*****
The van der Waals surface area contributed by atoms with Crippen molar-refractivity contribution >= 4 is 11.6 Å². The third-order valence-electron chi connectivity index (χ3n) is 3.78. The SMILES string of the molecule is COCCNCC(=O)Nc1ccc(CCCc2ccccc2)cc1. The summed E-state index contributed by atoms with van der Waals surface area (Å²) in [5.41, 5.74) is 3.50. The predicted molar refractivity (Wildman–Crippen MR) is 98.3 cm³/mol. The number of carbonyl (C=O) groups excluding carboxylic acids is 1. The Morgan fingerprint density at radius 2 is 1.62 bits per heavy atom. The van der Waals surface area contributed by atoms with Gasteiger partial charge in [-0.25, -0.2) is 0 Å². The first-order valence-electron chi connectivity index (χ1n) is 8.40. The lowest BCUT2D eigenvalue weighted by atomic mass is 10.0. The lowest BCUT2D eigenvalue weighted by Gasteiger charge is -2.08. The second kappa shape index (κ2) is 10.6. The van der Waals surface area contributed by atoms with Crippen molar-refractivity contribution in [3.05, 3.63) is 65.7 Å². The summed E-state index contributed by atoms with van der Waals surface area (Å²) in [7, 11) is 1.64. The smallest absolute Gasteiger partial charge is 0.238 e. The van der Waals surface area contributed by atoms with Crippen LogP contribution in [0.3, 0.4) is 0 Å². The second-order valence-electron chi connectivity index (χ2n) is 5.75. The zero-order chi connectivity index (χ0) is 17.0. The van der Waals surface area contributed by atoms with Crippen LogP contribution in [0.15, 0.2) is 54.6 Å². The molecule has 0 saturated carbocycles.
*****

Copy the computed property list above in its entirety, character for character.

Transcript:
The van der Waals surface area contributed by atoms with Crippen molar-refractivity contribution >= 4 is 11.6 Å². The third-order valence-electron chi connectivity index (χ3n) is 3.78. The SMILES string of the molecule is COCCNCC(=O)Nc1ccc(CCCc2ccccc2)cc1. The summed E-state index contributed by atoms with van der Waals surface area (Å²) in [5.41, 5.74) is 3.50. The predicted molar refractivity (Wildman–Crippen MR) is 98.3 cm³/mol. The number of carbonyl (C=O) groups excluding carboxylic acids is 1. The Morgan fingerprint density at radius 2 is 1.62 bits per heavy atom. The van der Waals surface area contributed by atoms with Gasteiger partial charge in [-0.25, -0.2) is 0 Å². The first-order valence-electron chi connectivity index (χ1n) is 8.40. The lowest BCUT2D eigenvalue weighted by atomic mass is 10.0. The lowest BCUT2D eigenvalue weighted by Gasteiger charge is -2.08. The second kappa shape index (κ2) is 10.6. The van der Waals surface area contributed by atoms with Crippen molar-refractivity contribution in [3.05, 3.63) is 65.7 Å². The summed E-state index contributed by atoms with van der Waals surface area (Å²) in [7, 11) is 1.64. The smallest absolute Gasteiger partial charge is 0.238 e. The van der Waals surface area contributed by atoms with Crippen LogP contribution in [0.3, 0.4) is 0 Å². The second-order valence-electron chi connectivity index (χ2n) is 5.75. The zero-order chi connectivity index (χ0) is 17.0. The van der Waals surface area contributed by atoms with Crippen LogP contribution in [0.15, 0.2) is 54.6 Å². The molecule has 0 saturated carbocycles.